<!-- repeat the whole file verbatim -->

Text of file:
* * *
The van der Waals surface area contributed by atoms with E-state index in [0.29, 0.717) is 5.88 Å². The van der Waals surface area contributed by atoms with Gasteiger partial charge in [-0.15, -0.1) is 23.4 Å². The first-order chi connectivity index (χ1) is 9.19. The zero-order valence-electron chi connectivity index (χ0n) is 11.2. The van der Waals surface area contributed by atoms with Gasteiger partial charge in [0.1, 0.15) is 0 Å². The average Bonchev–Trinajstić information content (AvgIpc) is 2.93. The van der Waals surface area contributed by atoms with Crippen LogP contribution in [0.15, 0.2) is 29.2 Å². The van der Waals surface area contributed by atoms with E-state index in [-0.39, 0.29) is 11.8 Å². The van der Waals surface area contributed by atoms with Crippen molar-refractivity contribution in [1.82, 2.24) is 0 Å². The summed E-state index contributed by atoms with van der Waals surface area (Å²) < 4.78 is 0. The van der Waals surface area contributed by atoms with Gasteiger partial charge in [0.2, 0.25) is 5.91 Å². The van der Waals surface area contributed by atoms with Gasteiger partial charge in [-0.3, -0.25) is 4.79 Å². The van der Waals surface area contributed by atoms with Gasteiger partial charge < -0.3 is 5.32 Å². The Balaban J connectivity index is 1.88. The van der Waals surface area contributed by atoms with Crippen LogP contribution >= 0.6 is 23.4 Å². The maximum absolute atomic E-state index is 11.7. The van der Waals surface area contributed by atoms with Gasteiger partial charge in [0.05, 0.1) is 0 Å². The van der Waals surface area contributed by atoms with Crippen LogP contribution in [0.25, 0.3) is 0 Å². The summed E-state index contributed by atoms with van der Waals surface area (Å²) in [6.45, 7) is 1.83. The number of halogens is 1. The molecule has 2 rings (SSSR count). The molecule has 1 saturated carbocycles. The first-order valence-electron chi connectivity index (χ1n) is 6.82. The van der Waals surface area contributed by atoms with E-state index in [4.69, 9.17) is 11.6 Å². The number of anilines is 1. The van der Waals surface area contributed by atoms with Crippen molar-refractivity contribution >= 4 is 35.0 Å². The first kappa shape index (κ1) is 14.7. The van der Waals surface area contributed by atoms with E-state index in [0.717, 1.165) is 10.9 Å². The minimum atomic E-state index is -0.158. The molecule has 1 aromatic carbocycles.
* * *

The van der Waals surface area contributed by atoms with E-state index in [0.29, 0.717) is 5.88 Å². The van der Waals surface area contributed by atoms with Gasteiger partial charge in [-0.15, -0.1) is 23.4 Å². The first-order chi connectivity index (χ1) is 9.19. The zero-order valence-electron chi connectivity index (χ0n) is 11.2. The van der Waals surface area contributed by atoms with Gasteiger partial charge in [0.1, 0.15) is 0 Å². The average Bonchev–Trinajstić information content (AvgIpc) is 2.93. The van der Waals surface area contributed by atoms with Crippen LogP contribution in [0.15, 0.2) is 29.2 Å². The van der Waals surface area contributed by atoms with E-state index in [-0.39, 0.29) is 11.8 Å². The van der Waals surface area contributed by atoms with Crippen molar-refractivity contribution in [1.82, 2.24) is 0 Å². The summed E-state index contributed by atoms with van der Waals surface area (Å²) < 4.78 is 0. The van der Waals surface area contributed by atoms with Gasteiger partial charge in [0.2, 0.25) is 5.91 Å². The van der Waals surface area contributed by atoms with Gasteiger partial charge in [-0.3, -0.25) is 4.79 Å². The van der Waals surface area contributed by atoms with Gasteiger partial charge < -0.3 is 5.32 Å². The Balaban J connectivity index is 1.88. The van der Waals surface area contributed by atoms with Crippen LogP contribution >= 0.6 is 23.4 Å². The maximum absolute atomic E-state index is 11.7. The van der Waals surface area contributed by atoms with Gasteiger partial charge in [0.05, 0.1) is 0 Å². The van der Waals surface area contributed by atoms with Crippen LogP contribution in [0.25, 0.3) is 0 Å². The summed E-state index contributed by atoms with van der Waals surface area (Å²) in [6.45, 7) is 1.83. The number of halogens is 1. The molecule has 2 rings (SSSR count). The molecule has 1 saturated carbocycles. The first-order valence-electron chi connectivity index (χ1n) is 6.82. The van der Waals surface area contributed by atoms with E-state index in [4.69, 9.17) is 11.6 Å². The number of anilines is 1. The van der Waals surface area contributed by atoms with Crippen molar-refractivity contribution >= 4 is 35.0 Å². The first kappa shape index (κ1) is 14.7. The van der Waals surface area contributed by atoms with E-state index in [0.717, 1.165) is 10.9 Å². The minimum atomic E-state index is -0.158. The molecule has 1 aromatic carbocycles.